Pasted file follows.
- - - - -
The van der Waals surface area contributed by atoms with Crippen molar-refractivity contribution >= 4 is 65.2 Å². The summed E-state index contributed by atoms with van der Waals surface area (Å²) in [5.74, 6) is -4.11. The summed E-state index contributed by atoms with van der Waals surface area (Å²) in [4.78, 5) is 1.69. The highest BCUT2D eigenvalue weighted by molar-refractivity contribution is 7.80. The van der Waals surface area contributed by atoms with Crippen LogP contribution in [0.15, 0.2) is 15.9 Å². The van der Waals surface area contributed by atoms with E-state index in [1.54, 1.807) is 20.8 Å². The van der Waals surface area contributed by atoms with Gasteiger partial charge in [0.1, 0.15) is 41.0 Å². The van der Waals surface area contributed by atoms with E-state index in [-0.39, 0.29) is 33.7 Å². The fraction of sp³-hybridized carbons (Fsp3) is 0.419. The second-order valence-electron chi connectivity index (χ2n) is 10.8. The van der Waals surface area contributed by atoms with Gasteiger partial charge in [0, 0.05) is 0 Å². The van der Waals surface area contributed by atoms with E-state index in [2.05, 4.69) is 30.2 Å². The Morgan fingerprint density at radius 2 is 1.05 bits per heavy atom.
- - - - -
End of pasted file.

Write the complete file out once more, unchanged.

The van der Waals surface area contributed by atoms with Crippen molar-refractivity contribution >= 4 is 65.2 Å². The summed E-state index contributed by atoms with van der Waals surface area (Å²) in [5.74, 6) is -4.11. The summed E-state index contributed by atoms with van der Waals surface area (Å²) in [4.78, 5) is 1.69. The highest BCUT2D eigenvalue weighted by molar-refractivity contribution is 7.80. The van der Waals surface area contributed by atoms with Crippen LogP contribution in [0.15, 0.2) is 15.9 Å². The van der Waals surface area contributed by atoms with E-state index in [1.54, 1.807) is 20.8 Å². The van der Waals surface area contributed by atoms with Gasteiger partial charge in [0.1, 0.15) is 41.0 Å². The van der Waals surface area contributed by atoms with E-state index in [-0.39, 0.29) is 33.7 Å². The fraction of sp³-hybridized carbons (Fsp3) is 0.419. The second-order valence-electron chi connectivity index (χ2n) is 10.8. The van der Waals surface area contributed by atoms with Gasteiger partial charge in [0, 0.05) is 0 Å². The van der Waals surface area contributed by atoms with E-state index in [2.05, 4.69) is 30.2 Å². The Morgan fingerprint density at radius 2 is 1.05 bits per heavy atom.